3.4 Build a Custom Configuration
There are a few things hard-coded in our app that shouldn't be. We'll fix that in this lesson, and we'll fix a few cosmetic issues with the code.
1.Introduction1 lesson, 01:40
2.Get Started2 lessons, 11:54
2.1What You Need05:38
2.2How GitHub Webhooks Work06:16
3.Build the App4 lessons, 56:39
3.1Start the Project11:06
3.2Secure Our Webhook15:21
3.4Build a Custom Configuration12:59
4.Display Content3 lessons, 38:55
4.1Parse the Documents10:21
4.2Display a List of Posts14:54
5.Conclusion1 lesson, 01:10
3.4 Build a Custom Configuration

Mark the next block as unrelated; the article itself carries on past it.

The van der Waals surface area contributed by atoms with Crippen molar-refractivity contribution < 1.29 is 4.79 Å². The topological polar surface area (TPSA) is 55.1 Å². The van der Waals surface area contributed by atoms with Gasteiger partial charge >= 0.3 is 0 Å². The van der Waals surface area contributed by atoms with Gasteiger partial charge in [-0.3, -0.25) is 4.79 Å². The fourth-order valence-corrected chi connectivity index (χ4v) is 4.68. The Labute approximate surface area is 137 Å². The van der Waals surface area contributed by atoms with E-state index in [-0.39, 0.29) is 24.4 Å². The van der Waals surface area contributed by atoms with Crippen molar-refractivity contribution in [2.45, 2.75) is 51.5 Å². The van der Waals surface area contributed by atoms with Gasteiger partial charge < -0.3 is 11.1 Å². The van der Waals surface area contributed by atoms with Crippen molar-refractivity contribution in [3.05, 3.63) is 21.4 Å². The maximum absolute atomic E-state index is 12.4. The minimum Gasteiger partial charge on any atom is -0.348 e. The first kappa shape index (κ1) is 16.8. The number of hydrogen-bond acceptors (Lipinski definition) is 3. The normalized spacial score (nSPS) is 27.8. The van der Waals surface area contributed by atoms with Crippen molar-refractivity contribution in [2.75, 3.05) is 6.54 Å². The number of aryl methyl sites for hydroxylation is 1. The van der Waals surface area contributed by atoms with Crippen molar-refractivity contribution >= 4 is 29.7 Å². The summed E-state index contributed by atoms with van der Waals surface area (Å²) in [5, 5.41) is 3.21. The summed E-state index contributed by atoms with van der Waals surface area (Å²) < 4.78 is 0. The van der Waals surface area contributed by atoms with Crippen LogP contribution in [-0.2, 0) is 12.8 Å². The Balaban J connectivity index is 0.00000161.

In the previous lesson we wrote the code that will process the requests from GitHub. But we didn't test that code, and we will in this lesson. But before we do that, there are a few things that we need to do. The first thing we need is to put all of the things that should be in the configuration in the configuration. By that I mean our base URL for downloading our files, and then inside of the GithubValidate class, we have our SecretKey, the "ducks fly with geese". These are things that should be in our app settings. Now in ASP.NET 5, the configuration for our application is vastly different from prior versions ASP.NET. Instead of a web.config file, we have several JSON files. And what used to be the App Settings section in web.config is now this appsettings.json. And you can see we have kind of the same type of information, although now we have these connection strings that are in here as opposed to a section inside of our project.json file. But we can come in here and we can add our own setting. So we can have GithubPush, and then we can have some properties for this object. The first could be our SecretKey, and we know that that is "ducks fly with geese". So we can set that there. And then we can also have the BaseDownloadUrl. And we can go to our GithubPushProcessor and grab that URL as the value for this property. So we have our settings now, but we need some way to access them. And it would be nice to be able to just have a class that's called GithubPush that has properties of SecretKey and BaseDownloadUrl. Now we have to write that class. So let's go to our Solution Explorer, and I'm going to add a new folder called Config, or yeah, config, that'll be fine. And then inside of this folder we're going to have the GithubPush class. We're going to have two properties. The first is SecretKey. The second is BaseDownloadUrl. But by default it's not going to automatically map those settings to this class. We, of course, have to tell it to do that. So we need to go to our Startup.cs file. And we need to go to the ConfigureServices method, because this is where we can tell our configuration that hey, we have this new section that we want you to parse and it needs to map to that GithubPush class. So here we say services.Configure, and this is a generic method. We use the type parameter as our GithubPush class. We need a using statement now for our config name space. And then whenever we call this method, we pass in Configuration.GetSection and then we specify the section "GithubPush". Although, you know, let's go ahead and let's change the name of the class. Let's go back and instead of just GithubPush, let's do GithubPushConfig. And we will let Visual Studio rename that class and all of the usages of that class as well. Now we can retrieve the configuration using MVC's dependency injection feature. So we can go back to our controller. Let's add a private readonly field of type GithubPushConfig. We need a using statement for our config name space, and let's just call it _config. Now we can't just come to our constructor and add another parameter of GithubPushConfig because the IOC container doesn't know what that type is. Instead, we have to use a type called IOptions. This is a generic interface and it's in Microsoft.Extensions.OptionsModel, so we need a using statement there. And then the type parameter there is GithubPushConfig, and we'll just call that options. And then we can set _config = options.Value. So now we have our config. And we can pass that to whatever needs the configuration, like our GithubPushProcessors. So in addition to the WebRootPath we are going to pass in the config. So we need to go that constructor and add that first, so let's add the field. So let's make this readonly GithubPushConfig. And once again, we need that using statement, and we will call it _config here as well. And we need that parameter to the constructor, we'll call that config. And inside of the constructor we'll set _config simply to config. And then, finally, inside of the ProcessAsync method we no longer want our hard-coded URL. Instead we will say _config.BaseDownloadUrl. So there's one place that we have soft-coded our app. Now we need to go the validation, and this is GithubValidate. Now things are going to be a little different here because this was set up as a static method. So what we can do instead is just pass the secret as a parameter. So we have our signature, then we can have the secret, and then the requestBody. That will simplify that somewhat. And then back inside of our controller, we pass in the header and then _config.SecretKey and then the body. Before we do anything else, we need to test the code from the previous lesson as well as what we just wrote. So let's fire up Fiddler and then we will execute our application. And hopefully everything Is going to work just fine. So once we see something in Edge, then we can head over to Fiddler and execute a request. So there it is. Let's filter out this process so that we're not flooded. And over here in the composer you can see that it keeps a history of all of the requests. So just double-click the top one because that's the last one that was made, execute, and uh-oh, we have an error, Error 500. So double-click on that and let's go to text view. We will scroll down to see what the error is, and here it is. There is an authentication exception. The remote certificate is invalid according to the validation procedure. Okay, that's probably due to Fiddler and how I have everything configured. So you might get this or you might not. It just really depends. If you do, then you will want to go to Fiddler options and uncheck Capture HTTPS CONNECTs. So now that that is done, let's go back to the composer and we will execute that request again. And voila, it worked. We see that we have a result of 200. Now that just means that we didn't get an exception. Let's go to our Solution Explorer. Let's go to wwwroot, and there is the posts folder. So it did download those files and there they are. So we can open up those. There's really nothing of importance in them, and there we go. So our code for downloading and saving those files works. Now let's check to see if updating them works as well. Now we're not going to really know except if everything goes okay. So if we get an exception, then of course, yeah, we need to fix something. But we don't, so everything seems to be okay. Let's make sure that it just overwrote those and it didn't append them, and that is the case. Okay, so the code from the previous lesson is good to go, as well as the code for our configuration. Now let's just clean this up a little bit. Now the reason why I want to clean this up is because as I have mentioned before, I like lean controllers, and even though this controller is really only doing one thing right now, I still want to make this method as small as possible. So instead of having all of this here, it would be nice if we could do something like this. var payload = await, and then we would use an extension method for Request, and we could call it GetGithubPayload. And then we would need to pass the SecretKey because it needs that. Well, we need to call this Async. So we could call this if we have a payload then we want to process. Otherwise we would do what we did before and set the status code equal to 400. So if payload is null, then we do this. Otherwise we process. So it saves a few lines of code, but it's also easier to read in my opinion. So we are going to create this extension method. Let's got to our Solution Explorer. Let's at the roots of our project add a new class called RequestExtensions. We need to make this a static class and then we need that method, public static async. And this returns a Task of whatever type is our payload, and I forget what it is. So let's go to Models > Github and it's PushPayload. So PushPayload, we need the using statement there for that namespace, and we called it GetGithub, that's hard to say, PayloadAsync. Now since this is an extension method for the request, we need this HttpRequest, and we will just call that parameter request. We need a using statement for Microsoft.AspNet.Http. We also need the secretKey. And then I will paste that code in here. Now instead of the uppercase requests, we'll have a lowercase request and we will replace all of those. We no longer have Config. Instead we just have the secretKey. We need a using statement for GithubValidate and a using statement for Newtonsoft.Json as well. And really that's all that we need to do. And since this is asynchronous, we can also await this and use the Async version there. And yeah. Although what's this green squiggly? Asynchronously deserializes the JSON to the specified .NET type. Deserialization will happen on a new thread. I don't want a new thread. Let's just do that. That would be fast anyway, so we'll just do that synchronously. And then if the validation fails, then we want to return null. Otherwise we will return the payload. And that's really all that we need to do. So we now have a slightly leaner controller. But with everything let's test to make sure that these changes are going to work okay. And then we can call at least this lesson done. So we still have Fiddler going. Let's clear this out. Let's Execute the request. And we get a result of 200. Once again, if we look at the wwwroot folder, we still have posts. We still have those files and everything is working okay. So now we have just about everything that we need. We have code that is processing the requests and saving those files. But the idea behind this is that we would be using actually markdown files. So we need something that will convert markdown into HTML. We also might need to parse some special things about those markdown files as well, like if there's any front matter or anything like that. So we will get started with that in the next lesson.